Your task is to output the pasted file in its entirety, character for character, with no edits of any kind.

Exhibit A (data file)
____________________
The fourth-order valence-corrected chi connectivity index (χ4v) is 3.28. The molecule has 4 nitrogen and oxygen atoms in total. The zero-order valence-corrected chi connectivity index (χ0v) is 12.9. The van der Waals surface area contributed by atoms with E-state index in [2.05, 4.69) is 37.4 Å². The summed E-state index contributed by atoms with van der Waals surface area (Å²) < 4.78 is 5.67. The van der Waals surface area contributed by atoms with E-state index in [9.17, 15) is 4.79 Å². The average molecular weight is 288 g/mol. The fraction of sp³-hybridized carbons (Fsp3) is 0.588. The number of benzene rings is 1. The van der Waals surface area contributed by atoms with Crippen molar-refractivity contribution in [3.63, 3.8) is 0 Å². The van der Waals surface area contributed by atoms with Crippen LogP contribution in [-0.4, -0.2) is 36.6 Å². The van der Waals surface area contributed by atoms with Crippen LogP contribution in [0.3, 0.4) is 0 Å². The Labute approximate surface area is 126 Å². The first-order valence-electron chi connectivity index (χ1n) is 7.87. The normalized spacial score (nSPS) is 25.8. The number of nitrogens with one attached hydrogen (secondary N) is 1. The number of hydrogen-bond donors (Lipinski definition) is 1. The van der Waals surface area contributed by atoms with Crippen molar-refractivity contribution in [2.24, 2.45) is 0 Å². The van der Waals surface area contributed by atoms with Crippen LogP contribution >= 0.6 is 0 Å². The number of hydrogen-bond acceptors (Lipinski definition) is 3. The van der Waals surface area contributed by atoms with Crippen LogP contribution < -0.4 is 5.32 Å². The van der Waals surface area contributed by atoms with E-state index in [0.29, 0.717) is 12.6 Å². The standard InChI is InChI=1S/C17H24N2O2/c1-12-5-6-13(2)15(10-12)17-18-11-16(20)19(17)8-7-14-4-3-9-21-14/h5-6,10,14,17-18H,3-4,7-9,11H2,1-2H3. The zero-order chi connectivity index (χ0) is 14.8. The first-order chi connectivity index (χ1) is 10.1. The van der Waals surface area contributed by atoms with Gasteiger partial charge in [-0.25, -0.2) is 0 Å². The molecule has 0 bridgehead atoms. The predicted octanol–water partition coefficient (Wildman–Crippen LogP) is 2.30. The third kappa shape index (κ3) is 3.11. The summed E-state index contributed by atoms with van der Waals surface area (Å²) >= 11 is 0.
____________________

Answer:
The fourth-order valence-corrected chi connectivity index (χ4v) is 3.28. The molecule has 4 nitrogen and oxygen atoms in total. The zero-order valence-corrected chi connectivity index (χ0v) is 12.9. The van der Waals surface area contributed by atoms with E-state index in [2.05, 4.69) is 37.4 Å². The summed E-state index contributed by atoms with van der Waals surface area (Å²) < 4.78 is 5.67. The van der Waals surface area contributed by atoms with E-state index in [9.17, 15) is 4.79 Å². The average molecular weight is 288 g/mol. The fraction of sp³-hybridized carbons (Fsp3) is 0.588. The number of benzene rings is 1. The van der Waals surface area contributed by atoms with Crippen molar-refractivity contribution in [3.63, 3.8) is 0 Å². The van der Waals surface area contributed by atoms with Crippen LogP contribution in [-0.4, -0.2) is 36.6 Å². The van der Waals surface area contributed by atoms with Crippen LogP contribution in [0.3, 0.4) is 0 Å². The Labute approximate surface area is 126 Å². The first-order valence-electron chi connectivity index (χ1n) is 7.87. The normalized spacial score (nSPS) is 25.8. The number of nitrogens with one attached hydrogen (secondary N) is 1. The number of hydrogen-bond donors (Lipinski definition) is 1. The van der Waals surface area contributed by atoms with Crippen molar-refractivity contribution in [2.24, 2.45) is 0 Å². The van der Waals surface area contributed by atoms with Crippen LogP contribution >= 0.6 is 0 Å². The number of hydrogen-bond acceptors (Lipinski definition) is 3. The van der Waals surface area contributed by atoms with Crippen LogP contribution < -0.4 is 5.32 Å². The van der Waals surface area contributed by atoms with E-state index in [0.29, 0.717) is 12.6 Å². The standard InChI is InChI=1S/C17H24N2O2/c1-12-5-6-13(2)15(10-12)17-18-11-16(20)19(17)8-7-14-4-3-9-21-14/h5-6,10,14,17-18H,3-4,7-9,11H2,1-2H3. The zero-order chi connectivity index (χ0) is 14.8. The first-order chi connectivity index (χ1) is 10.1. The van der Waals surface area contributed by atoms with Gasteiger partial charge in [-0.25, -0.2) is 0 Å². The molecule has 0 bridgehead atoms. The predicted octanol–water partition coefficient (Wildman–Crippen LogP) is 2.30. The third kappa shape index (κ3) is 3.11. The summed E-state index contributed by atoms with van der Waals surface area (Å²) >= 11 is 0.